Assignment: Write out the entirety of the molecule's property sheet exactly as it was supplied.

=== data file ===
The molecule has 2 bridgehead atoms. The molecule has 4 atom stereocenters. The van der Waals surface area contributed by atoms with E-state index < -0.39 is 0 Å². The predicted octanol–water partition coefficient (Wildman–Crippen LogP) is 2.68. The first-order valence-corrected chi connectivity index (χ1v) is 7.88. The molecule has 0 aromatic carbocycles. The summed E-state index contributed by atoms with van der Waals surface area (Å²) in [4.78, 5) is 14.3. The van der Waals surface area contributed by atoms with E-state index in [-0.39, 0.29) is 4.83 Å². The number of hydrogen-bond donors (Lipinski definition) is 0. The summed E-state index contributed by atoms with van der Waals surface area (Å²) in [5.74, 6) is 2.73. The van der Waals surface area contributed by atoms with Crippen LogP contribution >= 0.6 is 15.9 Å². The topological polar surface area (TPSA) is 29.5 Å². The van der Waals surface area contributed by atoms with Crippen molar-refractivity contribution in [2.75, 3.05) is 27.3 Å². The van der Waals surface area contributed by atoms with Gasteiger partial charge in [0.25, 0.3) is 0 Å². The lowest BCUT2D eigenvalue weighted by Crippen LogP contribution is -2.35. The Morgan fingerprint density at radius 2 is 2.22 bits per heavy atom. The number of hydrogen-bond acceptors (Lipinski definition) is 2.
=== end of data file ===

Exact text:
The molecule has 2 bridgehead atoms. The molecule has 4 atom stereocenters. The van der Waals surface area contributed by atoms with E-state index < -0.39 is 0 Å². The predicted octanol–water partition coefficient (Wildman–Crippen LogP) is 2.68. The first-order valence-corrected chi connectivity index (χ1v) is 7.88. The molecule has 0 aromatic carbocycles. The summed E-state index contributed by atoms with van der Waals surface area (Å²) in [4.78, 5) is 14.3. The van der Waals surface area contributed by atoms with E-state index in [-0.39, 0.29) is 4.83 Å². The number of hydrogen-bond donors (Lipinski definition) is 0. The summed E-state index contributed by atoms with van der Waals surface area (Å²) in [5.74, 6) is 2.73. The van der Waals surface area contributed by atoms with Crippen LogP contribution >= 0.6 is 15.9 Å². The topological polar surface area (TPSA) is 29.5 Å². The van der Waals surface area contributed by atoms with Crippen molar-refractivity contribution in [2.75, 3.05) is 27.3 Å². The van der Waals surface area contributed by atoms with Gasteiger partial charge in [0.25, 0.3) is 0 Å². The lowest BCUT2D eigenvalue weighted by Crippen LogP contribution is -2.35. The Morgan fingerprint density at radius 2 is 2.22 bits per heavy atom. The number of hydrogen-bond acceptors (Lipinski definition) is 2.